The August 2009 issue of SpiceRoute, SpiceJet airline’s inflight magazine carries a two page, 938 word article titled “What’s in Your Khomcha?” by Hirak Gautam, on pages 42 & 43. Without further ado, I present to you the entire text of the article, along with excerpts from previous posts on this blog, and commentary. Scanned images of the original pages are available here and here. Enjoy 🙂
It has been 10 minutes on the treadmill and I am already regretting my last seven days of rampage. The whirlwind visit to Delhi’s Khomchawalas with my cousin, who is an aspiring chef, was a real eye opener.
One muggy afternoon we headed straight to the Walled City for what turned out to be a complete gastronomic delight. As I walked weaving through the crowd and dingy streets, it made me understand that Delhi is a potpourri of people, and many of them sell food for a living.
As we eagerly track our friend Hirak in his journey across Delhi’s gastronomic delights, we will follow the convention of quoting him in olive green, with excerpts from the EOiD blog figuring in a navy blue. Don’t ask me why.
Our first stop was the famous Kallu’s Nihari take-out in Jama Masjid, but the shop itself was drowned in a sea of customers. After a waiting period of exactly 10 minutes, what came into view was a small tiled area serving as a place to sit on the floor and eat. Its close proximity to the tandoor forced the people to spread themselves around the shop; be it the doorstep of a neighbouring house, the parapet of a broken wall, or the seats of a parked scooter. The heat and taste had driven both of us in a tizzy and we hardly remember the act of eating the nihari. But what I do remember is the sight of two shiny plates after having mopped spotless with soft, piping hot khameeri rotis. The usual helpings of nihari are for Rs 15, but you can order the larger size for Rs 25. Rotis are for Rs 2 each.
If you happen to do a Google search for “Kallu nihari”, it so happens that the EOiD blog post I wrote on September 2, 2007 comes up as the top hit. I would hazard this is how Hirak first chanced upon our little blog. Here are some relevant excerpts from that post:
… even before we could see the shop itself, a reassuring throng of customers came into view. I wouldn’t have thought it possible, but Kallu’s shop is even more modest than Haji Noora’s in Bara Hindu Rao, with just a small tiled area serving as a place to sit on the floor and eat. Its proximity to the tandoor means that in this weather, sitting inside the shop makes Dante’s Inferno sound like a nursery rhyme. Consequently, most people prefer to find a spot outside, be it the doorstep of a neighbouring house, the window ledge on an unsuspecting wall, or the seats of a parked scooter… Despite my induced gustatory amnesia of the whole event, I am certain the nihari must have been good, because in minutes both Vinayan and I had used the soft, piping hot khameeri rotis to mop up our extra-large plates of nihari to the point of sparkling… Price: The usual helpings of nihari are for Rs. 15, but you can order the larger size for Rs. 25. Rotis are Rs. 2 each.
Apart from the similarity of the text, it is sad that the readers of SpiceRoute will be misled by Hirak’s article on at least two counts: (a) they’d think Kallu’s nihari can be had on a “muggy afternoon”, whereas it’s never actually served before 5pm or so; (b) they would expect prices to be the same as what existed in 2007, when I originally wrote my post.
Be that as it may, let us follow Hirak as he discovers the EOiD post on Daulat ki Chaat, published online by me in October 2006.
Post our nihari tasting session, we moved towards a hidden gem of Delhi street food – Daulat ki chaat. As we both passed by an inconspicuous vendor swarmed with flies and the local cognoscenti, both hovering around a demure white platter perched on a three-legged contraption. I knew better than letting this one pass by. (And before you hygiene freaks turn up your snooty little noses, the platter was well covered with a muslin cloth, so only the cognoscenti and not the flies actually got a taste of the goods.)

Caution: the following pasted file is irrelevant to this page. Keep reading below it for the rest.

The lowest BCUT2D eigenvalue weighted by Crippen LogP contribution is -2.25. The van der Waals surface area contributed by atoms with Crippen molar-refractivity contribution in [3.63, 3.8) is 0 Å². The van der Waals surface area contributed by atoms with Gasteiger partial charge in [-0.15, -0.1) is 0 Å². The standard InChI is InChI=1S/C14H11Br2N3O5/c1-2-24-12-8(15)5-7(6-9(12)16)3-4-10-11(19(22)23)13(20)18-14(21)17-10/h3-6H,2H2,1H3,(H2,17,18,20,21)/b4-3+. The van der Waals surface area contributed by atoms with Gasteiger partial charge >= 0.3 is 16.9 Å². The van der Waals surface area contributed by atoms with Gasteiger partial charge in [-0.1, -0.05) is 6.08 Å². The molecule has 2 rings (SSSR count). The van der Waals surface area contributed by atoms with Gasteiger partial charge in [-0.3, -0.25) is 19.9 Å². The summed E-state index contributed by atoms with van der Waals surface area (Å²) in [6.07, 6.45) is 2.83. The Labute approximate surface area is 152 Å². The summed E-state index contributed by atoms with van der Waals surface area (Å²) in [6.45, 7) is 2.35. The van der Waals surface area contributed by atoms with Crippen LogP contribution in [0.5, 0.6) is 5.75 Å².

The grand preparations begin at 2a.m every day and they insist that their only contribution is to churn some creamy milk and whip up its froth. This whipped froth of milk is set in a large brass pan, and some khoya and finely sliced pista are sprinkled on top. A big spoonful simply vanishes in the mouth, and has a very sophisticated, understated sweet taste to it. Any reasonable person would demand a princely sum for such an ethereal treat. Yet in the by-lanes of Shahjahanabad, a dona of Daulat ki Chaat makes you lighter exactly by 10 bucks.
Allow me to reproduce excerpts from the original EOiD post:
On our expedition for a breakfast of nihari yesterday, Abhik and I chanced upon one of the true hidden gems of Delhi’s street food — Daulat ki chaat.
I’d already been tipped off about this by a Rahul Verma column from some time back, so when Abhik and I passed by an inconspicuous vendor with flies and the local cognoscenti buzzing around a demure white platter perched on a three-legged contraption, I knew better than not to screech to a halt.
(and before you hygiene freaks turn up your snotty little noses, the platter was well covered with a muslin cloth, so only the cognoscenti and not the flies actually got a taste of the goods.)
They start making it at about 2 o’clock at night, and insist that their only contribution is to churn some creamy milk and whip up its froth — the rest is the magic of the winter dew. This whipped froth of milk is set in a large brass pan, and some khoya and finely sliced pista are sprinkled on top. … A spoonful of it just vanishes in the mouth, and has a very sophisticated, understated sweet taste to it.
Any reasonable person would demand a princely sum for such an ethereal treat. Yet in the by-lanes of Shahjahanabad, a dona of Daulat ki Chaat sets you back by exactly 10 bucks!
Again, not only does Hirak copy and paste directly from my blog post, he also significantly misleads his readers in two respects: (a) his chronology makes the reader imagine that it is possible to get Daulat ki Chaat in old Delhi after a nihari-eating session on a “muggy afternoon”, whereas in reality Daulat ki Chaat is available only in the winters, and generally only uptil about noon; (b) the price of Rs. 10 actually dates from 2006, and I am happy to know that the chaat vendors have managed to raise their prices in these last three years in step with overall inflation.
Hirak now goes to his “favourite chaatwaala”, Hira Lal, whom I just happened to have written about in this blog in February 2008:
While chaat was still on the menu, we didn’t want to ignore my favourite chaatwaala in Chawri Bazaar, who always managed to serve us something special.